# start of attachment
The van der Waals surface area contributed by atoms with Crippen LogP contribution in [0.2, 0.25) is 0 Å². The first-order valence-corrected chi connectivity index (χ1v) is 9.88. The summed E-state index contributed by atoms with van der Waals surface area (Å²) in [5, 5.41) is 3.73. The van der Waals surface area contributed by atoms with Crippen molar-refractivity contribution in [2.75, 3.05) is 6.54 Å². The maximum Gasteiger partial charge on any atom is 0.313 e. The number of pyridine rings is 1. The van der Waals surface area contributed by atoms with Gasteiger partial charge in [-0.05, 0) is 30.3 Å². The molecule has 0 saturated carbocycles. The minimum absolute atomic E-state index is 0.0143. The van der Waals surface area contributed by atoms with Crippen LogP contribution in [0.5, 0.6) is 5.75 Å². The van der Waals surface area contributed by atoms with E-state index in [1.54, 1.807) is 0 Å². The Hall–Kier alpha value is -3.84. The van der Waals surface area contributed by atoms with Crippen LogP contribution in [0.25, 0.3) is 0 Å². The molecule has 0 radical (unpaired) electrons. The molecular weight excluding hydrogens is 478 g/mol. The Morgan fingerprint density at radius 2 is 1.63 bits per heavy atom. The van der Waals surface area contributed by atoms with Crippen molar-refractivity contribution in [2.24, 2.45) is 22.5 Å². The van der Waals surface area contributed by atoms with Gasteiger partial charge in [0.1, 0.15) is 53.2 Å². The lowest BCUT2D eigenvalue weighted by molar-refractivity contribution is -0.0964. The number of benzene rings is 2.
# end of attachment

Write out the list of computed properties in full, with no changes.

The van der Waals surface area contributed by atoms with Crippen LogP contribution in [0.2, 0.25) is 0 Å². The first-order valence-corrected chi connectivity index (χ1v) is 9.88. The summed E-state index contributed by atoms with van der Waals surface area (Å²) in [5, 5.41) is 3.73. The van der Waals surface area contributed by atoms with Crippen molar-refractivity contribution in [2.75, 3.05) is 6.54 Å². The maximum Gasteiger partial charge on any atom is 0.313 e. The number of pyridine rings is 1. The van der Waals surface area contributed by atoms with Gasteiger partial charge in [-0.05, 0) is 30.3 Å². The molecule has 0 saturated carbocycles. The minimum absolute atomic E-state index is 0.0143. The van der Waals surface area contributed by atoms with Crippen LogP contribution in [0.5, 0.6) is 5.75 Å². The van der Waals surface area contributed by atoms with E-state index in [1.54, 1.807) is 0 Å². The Hall–Kier alpha value is -3.84. The van der Waals surface area contributed by atoms with Crippen LogP contribution in [0.25, 0.3) is 0 Å². The molecule has 0 radical (unpaired) electrons. The molecular weight excluding hydrogens is 478 g/mol. The Morgan fingerprint density at radius 2 is 1.63 bits per heavy atom. The van der Waals surface area contributed by atoms with Crippen molar-refractivity contribution in [2.24, 2.45) is 22.5 Å². The van der Waals surface area contributed by atoms with Gasteiger partial charge in [0.1, 0.15) is 53.2 Å². The lowest BCUT2D eigenvalue weighted by molar-refractivity contribution is -0.0964. The number of benzene rings is 2.